The Human Services Department talked about assistance for flood victims, including collaboration with the community organizations and check-ins “every 24 to 48 hours” with the affected people, plus ensuring they have housing and food.

When does the housing assistance expire? asked City Councilmember Lisa Herbold, who chairs the committee. HSD told her it’s now been extended until at least the end of the month. The homes are being evaluated for safety – mold, asbestos, etc. She also wanted to know from SPU, how much more studying needed to be done before action is taken: “We don’t always have to do things sequentially, we can do them simultaneously.” SPU general manager Andrew Lee explained that his mention of a “feasibility study” to be done was not redundant with previous work such as the cost-benefit analysis. That analysis, he added, shows a “high benefit” from doing certain flood-control work, so this will evaluate the options more closely. Meantime, the city is meeting with the congressional delegation to talk about potential federal funding.

HOW YOU CAN HELP: This wasn’t part of the discussion, but you can still support the community groups who also are working with the flood victims – find links and info here.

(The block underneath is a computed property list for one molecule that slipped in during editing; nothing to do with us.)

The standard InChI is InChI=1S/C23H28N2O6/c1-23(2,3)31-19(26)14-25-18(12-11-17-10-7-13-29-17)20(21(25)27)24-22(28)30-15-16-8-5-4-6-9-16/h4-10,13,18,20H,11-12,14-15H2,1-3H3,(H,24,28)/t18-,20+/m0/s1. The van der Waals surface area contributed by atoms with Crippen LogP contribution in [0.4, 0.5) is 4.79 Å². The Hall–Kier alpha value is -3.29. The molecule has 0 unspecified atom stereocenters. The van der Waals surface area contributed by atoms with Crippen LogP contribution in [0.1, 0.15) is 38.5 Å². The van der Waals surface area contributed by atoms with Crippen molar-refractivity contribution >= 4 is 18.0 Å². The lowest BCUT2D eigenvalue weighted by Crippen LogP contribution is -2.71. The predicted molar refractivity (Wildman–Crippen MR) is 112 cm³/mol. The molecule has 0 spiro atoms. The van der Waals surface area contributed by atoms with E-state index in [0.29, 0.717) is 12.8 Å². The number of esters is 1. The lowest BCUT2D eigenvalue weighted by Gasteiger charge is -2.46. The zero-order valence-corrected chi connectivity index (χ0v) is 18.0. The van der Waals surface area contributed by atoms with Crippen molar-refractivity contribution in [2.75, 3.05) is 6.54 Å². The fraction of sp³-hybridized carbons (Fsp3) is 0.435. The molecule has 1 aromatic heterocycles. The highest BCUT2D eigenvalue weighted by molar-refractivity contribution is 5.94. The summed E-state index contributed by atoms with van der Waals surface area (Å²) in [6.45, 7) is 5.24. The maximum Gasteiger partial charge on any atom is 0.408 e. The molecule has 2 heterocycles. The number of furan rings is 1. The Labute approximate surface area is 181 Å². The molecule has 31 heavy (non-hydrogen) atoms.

6 Replies to "SOUTH PARK FLOODING: What city departments have done since 'absolutely extraordinary event'"

  • David January 11, 2023 (9:27 am)

    It has always flooded along the Duwamish – my parents told stories of flooded parking lots at Boeing during WW2 and jokes that it was so deep that enemy submarines were spotted in the lot.

    • Lagartija Nick January 11, 2023 (11:39 am)

      It has not “always” flooded along the Duwamish in this area. And the fact that you had to reach all the way back to WWII for an anecdote to make your point shows your statement to be false. And while the Duwamish has flooded before this was an unprecedented event that seriously affected people’s homes and lives. I don’t understand your need to minimize this event.

  • Rick January 11, 2023 (1:48 pm)

    Nick, much like my wife has a need to always know everything and always be right. Way of life for some.

  • SL January 11, 2023 (4:40 pm)

    I’ve been waiting for someone to share a South Seattle map showing exactly where the Duwamish overflowed its banks, and where the affected homes are. I’ve not seen one yet in either the Times or broadcast local news. Possible for the blog to show one? Awful situation for those who live in that area.

    • WSB January 11, 2023 (5:17 pm)

      If you follow our link to see the slide deck, there’s a map of parcels in there.

  • Rusty January 13, 2023 (9:01 am)

    My business has been in Southpark for 15 years.It has flooded once in that period, prior to this most recent  event. Both these events happened after an extensive drainage improvement project concluded after almost a year of construction, whic required tearingbup the street. It was extremely disruptive and difficult for my business.Not sure i buy this King tide explanation. Very much wondering how such a huge, expensive drainage project failed to protect the area.  Both the flooding events occurred after completion of the drainage project.”Oops”.